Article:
Saudi Arabia’s Al-Ahsa projects highlighted at UNESCO meeting

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Saudi artisans exhibit their skills during a recent festival in Al-Ahsa. (SPA)
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Saudi artisans exhibit their skills during a recent festival in Al-Ahsa. (SPA)
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Saudi artisans exhibit their skills during a recent festival in Al-Ahsa. (SPA)
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Saudi artisans exhibit their skills during a recent festival in Al-Ahsa. (SPA)
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Saudi artisans exhibit their skills during a recent festival in Al-Ahsa. (SPA)
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Saudi artisans exhibit their skills during a recent festival in Al-Ahsa. (SPA)
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Saudi artisans exhibit their skills during a recent festival in Al-Ahsa. (SPA)
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Saudi artisans exhibit their skills during a recent festival in Al-Ahsa. (SPA)
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Saudi artisans exhibit their skills during a recent festival in Al-Ahsa. (SPA)
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Saudi artisans exhibit their skills during a recent festival in Al-Ahsa. (SPA)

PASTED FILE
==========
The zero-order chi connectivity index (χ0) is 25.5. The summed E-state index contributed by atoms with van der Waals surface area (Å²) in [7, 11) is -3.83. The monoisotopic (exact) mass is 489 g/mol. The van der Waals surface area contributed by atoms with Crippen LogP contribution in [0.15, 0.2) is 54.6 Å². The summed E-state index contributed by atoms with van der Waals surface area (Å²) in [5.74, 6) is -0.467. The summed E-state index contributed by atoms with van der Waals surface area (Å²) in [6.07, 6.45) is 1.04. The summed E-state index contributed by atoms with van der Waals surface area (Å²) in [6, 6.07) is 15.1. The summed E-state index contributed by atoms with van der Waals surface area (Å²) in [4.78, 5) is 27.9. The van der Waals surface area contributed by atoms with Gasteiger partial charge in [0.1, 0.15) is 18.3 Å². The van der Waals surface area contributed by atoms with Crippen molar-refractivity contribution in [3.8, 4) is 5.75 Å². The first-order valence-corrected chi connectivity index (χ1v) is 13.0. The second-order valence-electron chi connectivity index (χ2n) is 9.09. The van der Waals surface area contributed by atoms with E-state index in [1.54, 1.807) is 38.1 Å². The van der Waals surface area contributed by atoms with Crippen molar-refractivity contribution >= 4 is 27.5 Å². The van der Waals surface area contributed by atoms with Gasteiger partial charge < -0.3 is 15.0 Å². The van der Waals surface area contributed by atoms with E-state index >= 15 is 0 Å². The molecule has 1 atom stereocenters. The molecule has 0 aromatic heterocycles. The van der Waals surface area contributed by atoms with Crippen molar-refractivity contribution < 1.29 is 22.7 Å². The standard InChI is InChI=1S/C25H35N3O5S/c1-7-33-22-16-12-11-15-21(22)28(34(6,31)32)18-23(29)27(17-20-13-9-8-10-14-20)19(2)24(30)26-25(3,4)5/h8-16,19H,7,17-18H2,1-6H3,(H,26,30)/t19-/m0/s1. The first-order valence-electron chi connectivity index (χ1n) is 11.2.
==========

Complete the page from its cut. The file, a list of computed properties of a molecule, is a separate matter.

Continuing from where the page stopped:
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Saudi artisans exhibit their skills during a recent festival in Al-Ahsa. (SPA)
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Saudi artisans exhibit their skills during a recent festival in Al-Ahsa. (SPA)
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Saudi artisans exhibit their skills during a recent festival in Al-Ahsa. (SPA)
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Saudi artisans exhibit their skills during a recent festival in Al-Ahsa. (SPA)
Updated 18 October 2019

Saudi Arabia’s Al-Ahsa projects highlighted at UNESCO meeting

AL-AHSA: The creative and cultural achievements of Al-Ahsa Oasis were highlighted by its mayor at a UNESCO meeting in Japan, the Saudi Press Agency reported.